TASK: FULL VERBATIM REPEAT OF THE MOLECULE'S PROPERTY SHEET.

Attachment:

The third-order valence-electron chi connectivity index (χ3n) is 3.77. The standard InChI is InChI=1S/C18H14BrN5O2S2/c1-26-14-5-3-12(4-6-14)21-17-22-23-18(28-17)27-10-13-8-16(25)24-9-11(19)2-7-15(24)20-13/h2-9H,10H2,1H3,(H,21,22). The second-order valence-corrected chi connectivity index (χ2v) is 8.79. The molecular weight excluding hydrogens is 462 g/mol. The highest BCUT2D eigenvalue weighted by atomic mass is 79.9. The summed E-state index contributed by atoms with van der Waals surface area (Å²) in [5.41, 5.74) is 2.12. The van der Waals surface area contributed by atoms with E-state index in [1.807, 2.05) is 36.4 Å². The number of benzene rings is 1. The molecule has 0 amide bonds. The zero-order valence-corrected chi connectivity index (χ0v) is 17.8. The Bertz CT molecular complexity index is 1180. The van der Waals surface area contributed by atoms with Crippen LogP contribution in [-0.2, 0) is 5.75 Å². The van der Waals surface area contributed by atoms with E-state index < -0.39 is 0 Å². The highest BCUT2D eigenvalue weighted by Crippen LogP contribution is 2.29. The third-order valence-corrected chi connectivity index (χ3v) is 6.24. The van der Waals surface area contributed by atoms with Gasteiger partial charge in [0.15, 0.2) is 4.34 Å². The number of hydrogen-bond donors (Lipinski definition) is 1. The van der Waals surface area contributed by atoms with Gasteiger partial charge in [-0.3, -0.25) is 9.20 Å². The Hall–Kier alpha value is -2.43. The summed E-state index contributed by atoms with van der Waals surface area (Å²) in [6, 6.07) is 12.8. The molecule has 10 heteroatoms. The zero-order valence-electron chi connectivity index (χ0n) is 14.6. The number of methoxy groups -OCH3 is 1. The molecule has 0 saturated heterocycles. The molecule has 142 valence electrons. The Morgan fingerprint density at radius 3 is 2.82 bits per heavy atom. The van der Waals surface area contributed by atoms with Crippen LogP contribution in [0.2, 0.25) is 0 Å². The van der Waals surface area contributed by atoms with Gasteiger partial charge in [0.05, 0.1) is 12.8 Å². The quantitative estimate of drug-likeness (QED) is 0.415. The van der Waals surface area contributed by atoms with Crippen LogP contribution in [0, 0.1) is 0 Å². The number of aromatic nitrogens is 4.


The third-order valence-electron chi connectivity index (χ3n) is 3.77. The standard InChI is InChI=1S/C18H14BrN5O2S2/c1-26-14-5-3-12(4-6-14)21-17-22-23-18(28-17)27-10-13-8-16(25)24-9-11(19)2-7-15(24)20-13/h2-9H,10H2,1H3,(H,21,22). The second-order valence-corrected chi connectivity index (χ2v) is 8.79. The molecular weight excluding hydrogens is 462 g/mol. The highest BCUT2D eigenvalue weighted by atomic mass is 79.9. The summed E-state index contributed by atoms with van der Waals surface area (Å²) in [5.41, 5.74) is 2.12. The van der Waals surface area contributed by atoms with E-state index in [1.807, 2.05) is 36.4 Å². The number of benzene rings is 1. The molecule has 0 amide bonds. The zero-order valence-corrected chi connectivity index (χ0v) is 17.8. The Bertz CT molecular complexity index is 1180. The van der Waals surface area contributed by atoms with Crippen LogP contribution in [-0.2, 0) is 5.75 Å². The van der Waals surface area contributed by atoms with E-state index < -0.39 is 0 Å². The highest BCUT2D eigenvalue weighted by Crippen LogP contribution is 2.29. The third-order valence-corrected chi connectivity index (χ3v) is 6.24. The van der Waals surface area contributed by atoms with Gasteiger partial charge in [0.15, 0.2) is 4.34 Å². The number of hydrogen-bond donors (Lipinski definition) is 1. The van der Waals surface area contributed by atoms with Gasteiger partial charge in [-0.3, -0.25) is 9.20 Å². The Hall–Kier alpha value is -2.43. The summed E-state index contributed by atoms with van der Waals surface area (Å²) in [6, 6.07) is 12.8. The molecule has 10 heteroatoms. The zero-order valence-electron chi connectivity index (χ0n) is 14.6. The number of methoxy groups -OCH3 is 1. The molecule has 0 saturated heterocycles. The molecule has 142 valence electrons. The Morgan fingerprint density at radius 3 is 2.82 bits per heavy atom. The van der Waals surface area contributed by atoms with Crippen LogP contribution in [0.2, 0.25) is 0 Å². The van der Waals surface area contributed by atoms with Gasteiger partial charge in [0.05, 0.1) is 12.8 Å². The quantitative estimate of drug-likeness (QED) is 0.415. The van der Waals surface area contributed by atoms with Crippen LogP contribution in [0, 0.1) is 0 Å². The number of aromatic nitrogens is 4.